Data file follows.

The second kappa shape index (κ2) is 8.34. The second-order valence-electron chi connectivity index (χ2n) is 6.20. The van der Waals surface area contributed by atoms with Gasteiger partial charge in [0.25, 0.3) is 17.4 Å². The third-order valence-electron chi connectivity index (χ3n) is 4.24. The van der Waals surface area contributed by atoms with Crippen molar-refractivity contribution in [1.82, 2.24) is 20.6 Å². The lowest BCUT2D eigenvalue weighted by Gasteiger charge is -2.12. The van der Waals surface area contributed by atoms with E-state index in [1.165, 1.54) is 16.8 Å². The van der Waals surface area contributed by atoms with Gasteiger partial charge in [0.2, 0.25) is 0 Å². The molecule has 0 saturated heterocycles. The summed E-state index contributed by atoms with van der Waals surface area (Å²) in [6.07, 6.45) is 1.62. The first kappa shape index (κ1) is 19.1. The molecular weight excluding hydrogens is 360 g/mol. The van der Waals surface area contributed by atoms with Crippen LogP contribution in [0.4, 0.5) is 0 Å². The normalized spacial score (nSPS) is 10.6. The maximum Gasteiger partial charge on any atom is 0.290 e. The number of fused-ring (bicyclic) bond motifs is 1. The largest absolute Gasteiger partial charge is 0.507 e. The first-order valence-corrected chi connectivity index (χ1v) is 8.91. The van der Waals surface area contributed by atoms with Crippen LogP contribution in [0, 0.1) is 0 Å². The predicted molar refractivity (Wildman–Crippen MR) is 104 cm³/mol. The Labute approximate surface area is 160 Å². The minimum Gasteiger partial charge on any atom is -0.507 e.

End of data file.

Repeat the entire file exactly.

The second kappa shape index (κ2) is 8.34. The second-order valence-electron chi connectivity index (χ2n) is 6.20. The van der Waals surface area contributed by atoms with Gasteiger partial charge in [0.25, 0.3) is 17.4 Å². The third-order valence-electron chi connectivity index (χ3n) is 4.24. The van der Waals surface area contributed by atoms with Crippen molar-refractivity contribution in [1.82, 2.24) is 20.6 Å². The lowest BCUT2D eigenvalue weighted by Gasteiger charge is -2.12. The van der Waals surface area contributed by atoms with E-state index in [1.165, 1.54) is 16.8 Å². The van der Waals surface area contributed by atoms with Gasteiger partial charge in [0.2, 0.25) is 0 Å². The molecule has 0 saturated heterocycles. The summed E-state index contributed by atoms with van der Waals surface area (Å²) in [6.07, 6.45) is 1.62. The first kappa shape index (κ1) is 19.1. The molecular weight excluding hydrogens is 360 g/mol. The van der Waals surface area contributed by atoms with Crippen LogP contribution in [0.4, 0.5) is 0 Å². The normalized spacial score (nSPS) is 10.6. The maximum Gasteiger partial charge on any atom is 0.290 e. The number of fused-ring (bicyclic) bond motifs is 1. The largest absolute Gasteiger partial charge is 0.507 e. The first-order valence-corrected chi connectivity index (χ1v) is 8.91. The van der Waals surface area contributed by atoms with Crippen LogP contribution in [0, 0.1) is 0 Å². The predicted molar refractivity (Wildman–Crippen MR) is 104 cm³/mol. The Labute approximate surface area is 160 Å². The minimum Gasteiger partial charge on any atom is -0.507 e.